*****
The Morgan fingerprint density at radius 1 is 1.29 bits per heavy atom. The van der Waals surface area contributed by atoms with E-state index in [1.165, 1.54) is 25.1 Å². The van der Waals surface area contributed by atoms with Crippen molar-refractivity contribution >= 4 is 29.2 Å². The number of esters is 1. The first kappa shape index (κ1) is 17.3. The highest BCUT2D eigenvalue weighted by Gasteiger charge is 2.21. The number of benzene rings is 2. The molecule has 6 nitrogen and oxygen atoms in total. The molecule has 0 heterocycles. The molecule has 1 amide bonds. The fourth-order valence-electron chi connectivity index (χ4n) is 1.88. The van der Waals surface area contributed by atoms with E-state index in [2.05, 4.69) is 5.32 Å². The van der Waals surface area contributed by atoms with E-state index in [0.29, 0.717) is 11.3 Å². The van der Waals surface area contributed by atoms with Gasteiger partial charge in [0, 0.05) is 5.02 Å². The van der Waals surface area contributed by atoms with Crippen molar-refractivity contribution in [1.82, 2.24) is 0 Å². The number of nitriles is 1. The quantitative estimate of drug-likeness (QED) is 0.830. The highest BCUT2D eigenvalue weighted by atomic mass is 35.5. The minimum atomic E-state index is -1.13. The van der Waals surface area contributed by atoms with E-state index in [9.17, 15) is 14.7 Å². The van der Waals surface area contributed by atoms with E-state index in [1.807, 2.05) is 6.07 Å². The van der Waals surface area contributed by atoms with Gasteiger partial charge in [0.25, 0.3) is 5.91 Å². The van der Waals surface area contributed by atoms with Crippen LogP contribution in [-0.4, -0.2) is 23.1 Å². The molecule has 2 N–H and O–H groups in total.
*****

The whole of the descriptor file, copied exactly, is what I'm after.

The Morgan fingerprint density at radius 1 is 1.29 bits per heavy atom. The van der Waals surface area contributed by atoms with E-state index in [1.165, 1.54) is 25.1 Å². The van der Waals surface area contributed by atoms with Crippen molar-refractivity contribution >= 4 is 29.2 Å². The number of esters is 1. The first kappa shape index (κ1) is 17.3. The highest BCUT2D eigenvalue weighted by Gasteiger charge is 2.21. The number of benzene rings is 2. The molecule has 6 nitrogen and oxygen atoms in total. The molecule has 0 heterocycles. The molecule has 1 amide bonds. The fourth-order valence-electron chi connectivity index (χ4n) is 1.88. The van der Waals surface area contributed by atoms with E-state index in [2.05, 4.69) is 5.32 Å². The van der Waals surface area contributed by atoms with E-state index in [0.29, 0.717) is 11.3 Å². The van der Waals surface area contributed by atoms with Gasteiger partial charge in [0, 0.05) is 5.02 Å². The van der Waals surface area contributed by atoms with Crippen molar-refractivity contribution in [1.82, 2.24) is 0 Å². The number of nitriles is 1. The quantitative estimate of drug-likeness (QED) is 0.830. The highest BCUT2D eigenvalue weighted by atomic mass is 35.5. The minimum atomic E-state index is -1.13. The van der Waals surface area contributed by atoms with E-state index in [9.17, 15) is 14.7 Å². The van der Waals surface area contributed by atoms with E-state index in [1.807, 2.05) is 6.07 Å². The van der Waals surface area contributed by atoms with Gasteiger partial charge in [0.25, 0.3) is 5.91 Å². The van der Waals surface area contributed by atoms with Crippen LogP contribution in [-0.4, -0.2) is 23.1 Å². The molecule has 2 N–H and O–H groups in total.